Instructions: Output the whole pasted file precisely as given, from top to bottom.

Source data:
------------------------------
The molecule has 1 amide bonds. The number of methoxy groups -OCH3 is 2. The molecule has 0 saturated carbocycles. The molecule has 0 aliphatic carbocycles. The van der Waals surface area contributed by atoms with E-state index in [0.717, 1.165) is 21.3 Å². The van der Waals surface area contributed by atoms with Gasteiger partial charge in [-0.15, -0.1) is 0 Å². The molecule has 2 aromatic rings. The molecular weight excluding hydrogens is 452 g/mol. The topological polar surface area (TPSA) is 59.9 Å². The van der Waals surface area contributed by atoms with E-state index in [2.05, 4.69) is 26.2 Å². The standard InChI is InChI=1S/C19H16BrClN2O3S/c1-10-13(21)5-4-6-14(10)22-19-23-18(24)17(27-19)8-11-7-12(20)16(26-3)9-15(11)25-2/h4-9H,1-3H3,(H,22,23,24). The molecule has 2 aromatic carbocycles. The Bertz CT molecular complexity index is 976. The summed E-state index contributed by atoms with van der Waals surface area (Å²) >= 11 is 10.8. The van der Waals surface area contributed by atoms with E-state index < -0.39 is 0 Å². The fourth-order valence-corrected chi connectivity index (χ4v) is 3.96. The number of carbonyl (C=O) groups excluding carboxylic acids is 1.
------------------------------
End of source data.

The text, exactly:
The molecule has 1 amide bonds. The number of methoxy groups -OCH3 is 2. The molecule has 0 saturated carbocycles. The molecule has 0 aliphatic carbocycles. The van der Waals surface area contributed by atoms with E-state index in [0.717, 1.165) is 21.3 Å². The van der Waals surface area contributed by atoms with Gasteiger partial charge in [-0.15, -0.1) is 0 Å². The molecule has 2 aromatic rings. The molecular weight excluding hydrogens is 452 g/mol. The topological polar surface area (TPSA) is 59.9 Å². The van der Waals surface area contributed by atoms with E-state index in [2.05, 4.69) is 26.2 Å². The standard InChI is InChI=1S/C19H16BrClN2O3S/c1-10-13(21)5-4-6-14(10)22-19-23-18(24)17(27-19)8-11-7-12(20)16(26-3)9-15(11)25-2/h4-9H,1-3H3,(H,22,23,24). The molecule has 2 aromatic carbocycles. The Bertz CT molecular complexity index is 976. The summed E-state index contributed by atoms with van der Waals surface area (Å²) >= 11 is 10.8. The van der Waals surface area contributed by atoms with E-state index < -0.39 is 0 Å². The fourth-order valence-corrected chi connectivity index (χ4v) is 3.96. The number of carbonyl (C=O) groups excluding carboxylic acids is 1.